It turns out that Walter Isaacson, who penned the story of Steve Jobs, is working on a biography about Elon Musk. Bloomberg's Ashlee Vance wrote a fantastic biography on Musk a few years back. Now, Wall Street Journal reporter, Tim Higgins, provides his take in Power Play: Tesla, Elon Musk, And The Bet of The Century.
According to NPR's Camila Domonoske, "[Higgins] eschews sensationalism for a high-resolution portrait of how exactly an unusual man and an unusual company managed a meteoric rise." She notes that the book, "focuses less on Musk's character, and more on the machinations that created his success." Elon, in turn, responded that the book was "false and boring" on Twitter.
Domonoske, though, says the book is "hardly boring" as it showcases how Musk made so many "herculean efforts" along the way. To that end, "[Elon] believed the world had an unmet appetite for electric cars. He thought a California startup could upend the global auto industry. And time and again, when Tesla's future seemed doomed, he (quite literally) gambled that the company could pull through, and he won."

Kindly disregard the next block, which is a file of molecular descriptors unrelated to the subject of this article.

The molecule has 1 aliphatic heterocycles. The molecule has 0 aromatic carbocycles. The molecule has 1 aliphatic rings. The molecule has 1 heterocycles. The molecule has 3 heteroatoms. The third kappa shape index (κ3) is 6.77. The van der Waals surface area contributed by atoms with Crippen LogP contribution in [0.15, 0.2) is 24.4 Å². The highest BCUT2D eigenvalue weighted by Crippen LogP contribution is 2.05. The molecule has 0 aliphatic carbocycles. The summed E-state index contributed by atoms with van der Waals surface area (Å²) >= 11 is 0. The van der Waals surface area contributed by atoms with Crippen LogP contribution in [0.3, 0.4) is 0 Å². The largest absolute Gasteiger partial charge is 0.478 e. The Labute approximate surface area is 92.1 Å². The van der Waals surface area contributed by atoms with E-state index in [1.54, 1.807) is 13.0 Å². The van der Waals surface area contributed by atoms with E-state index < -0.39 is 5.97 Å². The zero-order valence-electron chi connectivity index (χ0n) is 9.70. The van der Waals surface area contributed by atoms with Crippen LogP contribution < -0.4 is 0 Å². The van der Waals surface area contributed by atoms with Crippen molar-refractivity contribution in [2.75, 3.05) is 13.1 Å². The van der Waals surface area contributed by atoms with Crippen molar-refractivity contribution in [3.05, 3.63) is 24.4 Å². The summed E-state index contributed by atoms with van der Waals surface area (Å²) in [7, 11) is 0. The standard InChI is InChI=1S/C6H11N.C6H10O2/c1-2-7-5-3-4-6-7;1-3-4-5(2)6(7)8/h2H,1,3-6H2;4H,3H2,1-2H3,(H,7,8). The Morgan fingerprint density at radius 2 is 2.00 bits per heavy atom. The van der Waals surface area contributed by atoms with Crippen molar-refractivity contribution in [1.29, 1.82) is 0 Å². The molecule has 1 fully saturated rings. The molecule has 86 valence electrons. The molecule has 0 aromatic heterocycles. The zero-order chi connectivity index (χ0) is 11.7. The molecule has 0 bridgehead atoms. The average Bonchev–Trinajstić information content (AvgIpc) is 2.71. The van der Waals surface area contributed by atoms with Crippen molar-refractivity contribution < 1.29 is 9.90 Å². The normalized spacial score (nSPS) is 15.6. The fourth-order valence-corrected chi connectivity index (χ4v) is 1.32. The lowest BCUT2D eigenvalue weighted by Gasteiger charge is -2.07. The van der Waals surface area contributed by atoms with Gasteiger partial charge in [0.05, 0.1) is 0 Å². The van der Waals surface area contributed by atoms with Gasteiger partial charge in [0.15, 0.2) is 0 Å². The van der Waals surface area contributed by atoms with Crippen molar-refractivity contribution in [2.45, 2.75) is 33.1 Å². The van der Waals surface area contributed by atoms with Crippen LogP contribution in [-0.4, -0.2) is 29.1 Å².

Above: Author Tim Higgins addresses Tesla's naysayers and talks about his new book on Elon Musk (YouTube: CNBC Television)
So how did he do it? "Musk had a sharper and more ambitious vision... It went like this: Make that sports car, build buzz and cash, expand enormously to go mass-market, and save the world," Domonoske writes. "It became his all-consuming mission."
Nevertheless, "Musk is perpetually multi-minded, juggling SpaceX, solar panels, Tesla, tunnels, flamethrowers... But throughout it all, he relentlessly pushed for Tesla to dominate the market and turn the auto industry on its head. It worked — Tesla has built a best-selling car, and now virtually every major carmaker is planning to pivot to electric vehicles. And the bulk of Higgins' book explores how, exactly, Musk beat the odds and did the dang thing."